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Tips for Growing Bookworms: #3 Choose Books that Your Children Enjoy: A Booklights Reissue

This post was originally published at Booklights on November 23, 2009.

Tips for Growing Bookworms: #3 Choose Books that Your Children Enjoy

This is Part 3 of a continuing series on encouraging young readers. These ideas were originally captured in a post that I did on my blog in 2007, 10 Tips for Growing Bookworms. Here at Booklights I'll be expanding upon and updating each idea, and adding links for more information where I have them.

Tip #3: Choose books that your children enjoy. Find books that satisfy their interests, and let them choose books that please them. When kids are reading (outside of assigned school reading), the important thing is that the reading is a pleasurable activity. The best way to make this true is to help them to find books that they are interested in. Not books that are good for them. Not books that teach them a particular lesson. Not books that are someone else's favorite (like the parent's favorite). Just books that the particular child eagerly wants to read.

BoyReading.jpgThis is especially important for women selecting books for boys, who may prefer reading in formats other than traditional fiction. Yes, it can be frustrating to have your child read nothing but comic books. But reading comic books IS reading. I'm not saying don't try to suggest other books for them, too. But keep in mind that the central goal is for kids to find reading a pleasurable activity, one that they wish to continue. Everything else follows from that (all the way to better test scores and dream colleges).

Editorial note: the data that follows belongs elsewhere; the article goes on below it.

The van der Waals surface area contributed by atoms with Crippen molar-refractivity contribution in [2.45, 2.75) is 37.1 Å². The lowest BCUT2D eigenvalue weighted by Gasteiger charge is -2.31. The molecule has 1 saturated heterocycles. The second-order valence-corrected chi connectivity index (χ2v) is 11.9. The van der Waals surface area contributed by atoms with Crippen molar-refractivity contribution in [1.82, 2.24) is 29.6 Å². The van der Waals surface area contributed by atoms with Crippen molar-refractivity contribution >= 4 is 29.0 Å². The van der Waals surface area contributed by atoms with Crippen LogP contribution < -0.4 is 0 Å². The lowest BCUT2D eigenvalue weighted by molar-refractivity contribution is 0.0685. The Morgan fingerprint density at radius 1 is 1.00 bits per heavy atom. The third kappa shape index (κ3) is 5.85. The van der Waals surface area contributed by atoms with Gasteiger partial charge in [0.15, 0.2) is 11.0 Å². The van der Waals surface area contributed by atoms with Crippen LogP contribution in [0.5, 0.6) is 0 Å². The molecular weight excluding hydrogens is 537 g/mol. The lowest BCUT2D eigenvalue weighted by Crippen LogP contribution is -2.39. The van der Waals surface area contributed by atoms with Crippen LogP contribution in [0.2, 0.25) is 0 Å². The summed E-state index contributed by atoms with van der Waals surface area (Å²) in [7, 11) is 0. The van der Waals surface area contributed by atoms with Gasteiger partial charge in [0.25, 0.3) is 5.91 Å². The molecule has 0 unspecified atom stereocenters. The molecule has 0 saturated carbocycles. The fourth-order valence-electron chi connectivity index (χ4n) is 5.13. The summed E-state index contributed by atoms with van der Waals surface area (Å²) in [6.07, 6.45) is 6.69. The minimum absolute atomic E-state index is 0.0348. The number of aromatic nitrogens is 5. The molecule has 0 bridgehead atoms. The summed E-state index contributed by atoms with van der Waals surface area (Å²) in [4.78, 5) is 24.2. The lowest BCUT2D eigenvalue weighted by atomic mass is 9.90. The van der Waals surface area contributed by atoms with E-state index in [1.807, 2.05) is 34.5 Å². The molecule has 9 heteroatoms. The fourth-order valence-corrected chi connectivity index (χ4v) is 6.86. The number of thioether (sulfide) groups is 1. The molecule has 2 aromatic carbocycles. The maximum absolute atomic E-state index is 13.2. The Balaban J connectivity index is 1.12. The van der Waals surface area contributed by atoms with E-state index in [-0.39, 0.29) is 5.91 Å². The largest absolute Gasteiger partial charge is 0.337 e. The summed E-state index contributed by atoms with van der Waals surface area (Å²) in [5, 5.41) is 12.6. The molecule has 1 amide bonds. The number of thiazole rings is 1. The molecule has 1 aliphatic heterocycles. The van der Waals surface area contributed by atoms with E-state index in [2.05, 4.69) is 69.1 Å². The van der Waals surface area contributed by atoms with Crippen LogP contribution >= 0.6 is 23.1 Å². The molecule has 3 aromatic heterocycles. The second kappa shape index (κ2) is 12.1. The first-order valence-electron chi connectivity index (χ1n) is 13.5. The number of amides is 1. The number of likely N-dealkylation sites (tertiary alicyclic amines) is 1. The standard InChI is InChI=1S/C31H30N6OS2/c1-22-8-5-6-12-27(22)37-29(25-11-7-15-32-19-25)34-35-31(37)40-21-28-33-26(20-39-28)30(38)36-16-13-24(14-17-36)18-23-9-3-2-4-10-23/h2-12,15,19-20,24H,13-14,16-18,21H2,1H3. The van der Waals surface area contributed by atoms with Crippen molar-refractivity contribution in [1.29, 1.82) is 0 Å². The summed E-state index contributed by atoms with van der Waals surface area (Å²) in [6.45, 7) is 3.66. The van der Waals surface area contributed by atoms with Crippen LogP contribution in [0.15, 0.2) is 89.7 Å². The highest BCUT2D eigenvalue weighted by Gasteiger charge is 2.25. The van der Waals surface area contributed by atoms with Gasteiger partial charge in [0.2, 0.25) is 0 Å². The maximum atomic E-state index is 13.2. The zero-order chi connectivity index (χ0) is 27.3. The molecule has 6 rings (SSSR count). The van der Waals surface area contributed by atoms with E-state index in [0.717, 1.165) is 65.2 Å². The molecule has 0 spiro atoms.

EagerReader.jpgA related point regarding book choice is the question of reading levels. Pam suggested in a post from earlier this fall that children benefit from reading a mix of books, some within and some outside of their comfort zone. She also said, strongly, that it's important for parents to avoid playing "The Reading Game". You know the one. Where parents speak loftily to one another about their children's advanced reading levels. Don't get sucked into this trap. The important thing isn't that your third grade daughter is reading a sixth grade book. The important thing is that your third grader is avidly reading ANY book. She'll get to the sixth grade level book eventually, if she enjoys reading. But if you pressure her to read harder and harder books all the time, you're likely to turn her off of reading altogether. And that is a tragedy.

For more on reading levels, see my earlier post about discussions in defense of escapist summer reading, which links to several articles in defense of letting kids read what they enjoy. I also had a two-part piece (part 1, part 2) early last summer about reading levels, and the defense of kids reading books that they enjoy, even if they are capable of reading more challenging books.

StackOfBooks.jpgIt's simply, really. If you want kids to learn to enjoy reading, you have to give them time to read things that they like, and that they choose. The choice itself is empowering, and leads to a positive association with reading. Your son could choose fiction or nonfiction, graphic novels or poetry, magazines or car manuals. He could read Goosebumps or Junie B. Jones or 100 different Magic Treehouse books. He could read the comic pages of your newspaper, all of the Harry Potter books, or the Guinness Book of World Records. What he's reading doesn't matter. What matters is that he is engaged in what he's reading, and wants to read more. Because that's what we're after here. As long as kids keep reading, something, anything, they'll become more proficient. And that's the way to make them readers for life.

This post was originally published at Booklights on November 23, 2009. Since Booklights has ended, I am republishing selected posts here, at Jen Robinson's Book Page, with permission from PBS Parents. Booklights was funded by the PBS Kids Raising Readers initiative. All rights reserved.